The Casting Secrets You Need to Know About
13 Reasons Why‘s Ross Butler
May 24, 2018
is all anyone can talk about at the moment. Season 2 was released at the end of last week, and we’re fairly certain most fans of the Netflix series finished the newest 13 episodes by Sunday night. (We know we certainly did.) And, while we could certainly 13 Reasons Why pick apart each episode, piece-by-piece, today, there’s only one thing we’d like to talk about: Ross Butler.
The 28-year-old, Asian-American actor, who portrays Zach Dempsey on the drama, quickly became a fan-favorite as more and more of his character’s backstory was revealed. We’re not gonna say he wasn’t problematic, because he totally was, but you end up feeling for the guy… at least a little bit.
’cause Ross did such a great job with the part, we started wondering about all of his casting secrets. Like, we know we looked at the
casting secrets for , as a show, but we wanted to know about the 13 Reasons Why K.C. Undercover/ Teen Wolf/ Riverdale alum, specifically. NGL, these are pretty darn juicy:
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Ross was part of the OG
Mortal Instruments casting race.
Harry Shum Jr. took on the role of High Warlock of Brooklyn Magnus Bane on Shadowhunters, Godfrey Gao portrayed the character in 2013's The Mortal Instruments. However, Godfrey wasn't the only one up for the part — Ross Butler was in the running!
"Feeling particularly warlocky today. A new Magnus Bane has entered the fray, " the actor tweeted in May 2012, along with a picture of himself with Magnus-like eyeliner, contacts and a quiff.
He continued to express his appreciation for the series' fans' support in him portraying the warlock, tweeting, "@drama__queenc @TMI_Institute thanks for the love! Let's do thiiiisss. Ross Butler for Magnus Bane! #RB4MB" and "@jadakinns thank you! It's nice to know I can fashion myself after a 800 year old warlock and still look good 😉 #RB4MB !" (FYI, #RB4MB = Ross Butler for Magnus Bane.)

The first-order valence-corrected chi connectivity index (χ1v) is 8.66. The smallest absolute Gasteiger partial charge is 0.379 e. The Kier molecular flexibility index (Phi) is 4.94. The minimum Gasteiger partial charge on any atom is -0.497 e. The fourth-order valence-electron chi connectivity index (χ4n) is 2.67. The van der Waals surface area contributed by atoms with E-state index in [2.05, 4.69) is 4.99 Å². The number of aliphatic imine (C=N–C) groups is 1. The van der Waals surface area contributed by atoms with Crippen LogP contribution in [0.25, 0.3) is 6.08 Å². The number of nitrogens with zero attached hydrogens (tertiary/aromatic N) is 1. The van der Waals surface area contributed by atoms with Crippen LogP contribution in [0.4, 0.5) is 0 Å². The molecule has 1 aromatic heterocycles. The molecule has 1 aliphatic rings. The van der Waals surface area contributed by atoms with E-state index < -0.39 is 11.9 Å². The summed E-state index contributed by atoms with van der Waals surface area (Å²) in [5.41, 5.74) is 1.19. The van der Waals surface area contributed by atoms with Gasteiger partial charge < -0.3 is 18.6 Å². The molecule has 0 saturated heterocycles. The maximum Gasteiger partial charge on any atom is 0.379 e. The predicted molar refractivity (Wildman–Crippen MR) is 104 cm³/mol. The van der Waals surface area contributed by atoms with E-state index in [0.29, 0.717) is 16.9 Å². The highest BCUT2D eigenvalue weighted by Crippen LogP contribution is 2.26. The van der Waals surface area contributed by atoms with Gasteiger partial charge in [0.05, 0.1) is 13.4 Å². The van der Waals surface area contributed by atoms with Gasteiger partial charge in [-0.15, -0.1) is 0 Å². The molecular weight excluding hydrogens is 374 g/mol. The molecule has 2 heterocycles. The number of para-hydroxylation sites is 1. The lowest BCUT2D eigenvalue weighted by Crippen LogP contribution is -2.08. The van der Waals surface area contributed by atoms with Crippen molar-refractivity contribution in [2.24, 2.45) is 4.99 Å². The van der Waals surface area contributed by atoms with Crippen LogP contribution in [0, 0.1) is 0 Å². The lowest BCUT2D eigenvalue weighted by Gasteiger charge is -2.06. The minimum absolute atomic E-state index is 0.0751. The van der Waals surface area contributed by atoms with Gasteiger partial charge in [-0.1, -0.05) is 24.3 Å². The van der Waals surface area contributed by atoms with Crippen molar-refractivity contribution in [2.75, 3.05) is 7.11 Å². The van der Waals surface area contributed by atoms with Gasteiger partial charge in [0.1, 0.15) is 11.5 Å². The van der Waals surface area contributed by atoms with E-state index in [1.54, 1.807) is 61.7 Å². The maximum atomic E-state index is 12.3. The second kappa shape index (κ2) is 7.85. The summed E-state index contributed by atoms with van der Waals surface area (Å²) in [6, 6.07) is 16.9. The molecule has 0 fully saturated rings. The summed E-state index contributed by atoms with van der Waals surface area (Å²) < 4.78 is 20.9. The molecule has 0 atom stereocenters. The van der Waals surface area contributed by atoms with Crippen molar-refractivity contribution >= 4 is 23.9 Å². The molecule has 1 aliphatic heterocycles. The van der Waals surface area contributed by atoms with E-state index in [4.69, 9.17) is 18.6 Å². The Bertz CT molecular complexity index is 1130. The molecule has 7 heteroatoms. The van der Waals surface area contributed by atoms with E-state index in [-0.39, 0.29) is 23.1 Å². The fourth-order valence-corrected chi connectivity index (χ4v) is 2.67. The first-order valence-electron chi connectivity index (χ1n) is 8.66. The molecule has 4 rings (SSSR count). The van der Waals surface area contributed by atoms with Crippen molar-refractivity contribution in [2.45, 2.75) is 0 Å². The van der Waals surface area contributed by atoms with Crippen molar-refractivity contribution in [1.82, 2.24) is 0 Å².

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The actor also tried out for the 2017
Power Rangers movie.
There were a bunch of young talents up for the part of Zack Taylor (a.k.a. the Black Ranger) in last year's
Power Rangers reboot. Ross was one, Brian 'Sene' Marc was another, as was Daniel Zovatto. However, the role ended up being filled by Ludi Lin.
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Crazy Rich Asians!
In a recent interview with
Vulture, the thicc star revealed that he auditioned to play Constance Wu's love interest, Nick Young, in the upcoming comedy Crazy Rich Asians.
"I think I was just too young," he said of not snagging the part. "I mean, I was still playing a teenager [on TV], so I can't be a professor at a college. I don't think I was anywhere close [to being cast] because I was still playing a 16-year-old! But I figured I'd read for it anyway and see what happens."
It doesn't seem like he harbors any hard feelings about
Henry Golding's casting in the role, though, as he's still excited for the flick. "I can't wait for that to come out," he continued. "It's gonna show people that there is a culture that wants to see this type of story."
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Wanna know the real reason he dropped out of
In the same Vulture interview, the 6'3" stud also explained his decision to leave